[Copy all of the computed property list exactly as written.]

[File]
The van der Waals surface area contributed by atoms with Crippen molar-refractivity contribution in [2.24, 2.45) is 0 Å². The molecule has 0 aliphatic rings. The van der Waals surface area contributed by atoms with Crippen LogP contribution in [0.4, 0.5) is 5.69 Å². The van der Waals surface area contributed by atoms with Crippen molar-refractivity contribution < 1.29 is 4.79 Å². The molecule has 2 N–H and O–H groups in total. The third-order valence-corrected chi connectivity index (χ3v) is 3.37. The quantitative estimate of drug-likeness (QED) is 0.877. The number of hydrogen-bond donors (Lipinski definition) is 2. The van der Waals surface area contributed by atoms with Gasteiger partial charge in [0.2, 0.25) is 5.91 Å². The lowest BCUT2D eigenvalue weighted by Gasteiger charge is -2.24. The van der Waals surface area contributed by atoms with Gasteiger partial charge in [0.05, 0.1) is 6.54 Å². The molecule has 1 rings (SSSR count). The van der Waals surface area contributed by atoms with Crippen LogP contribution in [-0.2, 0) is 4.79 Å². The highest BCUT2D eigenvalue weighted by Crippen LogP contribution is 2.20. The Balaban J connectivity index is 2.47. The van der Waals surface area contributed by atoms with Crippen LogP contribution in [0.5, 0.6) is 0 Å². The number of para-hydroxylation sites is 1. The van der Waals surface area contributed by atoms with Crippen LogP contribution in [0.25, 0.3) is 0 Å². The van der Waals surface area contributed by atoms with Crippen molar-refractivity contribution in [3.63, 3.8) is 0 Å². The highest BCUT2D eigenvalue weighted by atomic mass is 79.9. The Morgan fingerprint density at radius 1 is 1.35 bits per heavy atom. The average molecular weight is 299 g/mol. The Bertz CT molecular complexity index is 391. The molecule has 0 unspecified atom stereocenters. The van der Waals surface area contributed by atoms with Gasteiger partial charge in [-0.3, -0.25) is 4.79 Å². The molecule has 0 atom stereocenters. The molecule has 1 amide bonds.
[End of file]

The van der Waals surface area contributed by atoms with Crippen molar-refractivity contribution in [2.24, 2.45) is 0 Å². The molecule has 0 aliphatic rings. The van der Waals surface area contributed by atoms with Crippen LogP contribution in [0.4, 0.5) is 5.69 Å². The van der Waals surface area contributed by atoms with Crippen molar-refractivity contribution < 1.29 is 4.79 Å². The molecule has 2 N–H and O–H groups in total. The third-order valence-corrected chi connectivity index (χ3v) is 3.37. The quantitative estimate of drug-likeness (QED) is 0.877. The number of hydrogen-bond donors (Lipinski definition) is 2. The van der Waals surface area contributed by atoms with Gasteiger partial charge in [0.2, 0.25) is 5.91 Å². The lowest BCUT2D eigenvalue weighted by Gasteiger charge is -2.24. The van der Waals surface area contributed by atoms with Gasteiger partial charge in [0.05, 0.1) is 6.54 Å². The molecule has 1 rings (SSSR count). The van der Waals surface area contributed by atoms with Crippen LogP contribution in [-0.2, 0) is 4.79 Å². The highest BCUT2D eigenvalue weighted by Crippen LogP contribution is 2.20. The Balaban J connectivity index is 2.47. The van der Waals surface area contributed by atoms with Crippen LogP contribution in [0.5, 0.6) is 0 Å². The number of para-hydroxylation sites is 1. The van der Waals surface area contributed by atoms with Crippen LogP contribution in [0.25, 0.3) is 0 Å². The van der Waals surface area contributed by atoms with Crippen molar-refractivity contribution in [3.63, 3.8) is 0 Å². The highest BCUT2D eigenvalue weighted by atomic mass is 79.9. The Morgan fingerprint density at radius 1 is 1.35 bits per heavy atom. The average molecular weight is 299 g/mol. The Bertz CT molecular complexity index is 391. The molecule has 0 unspecified atom stereocenters. The van der Waals surface area contributed by atoms with Gasteiger partial charge in [-0.3, -0.25) is 4.79 Å². The molecule has 0 atom stereocenters. The molecule has 1 amide bonds.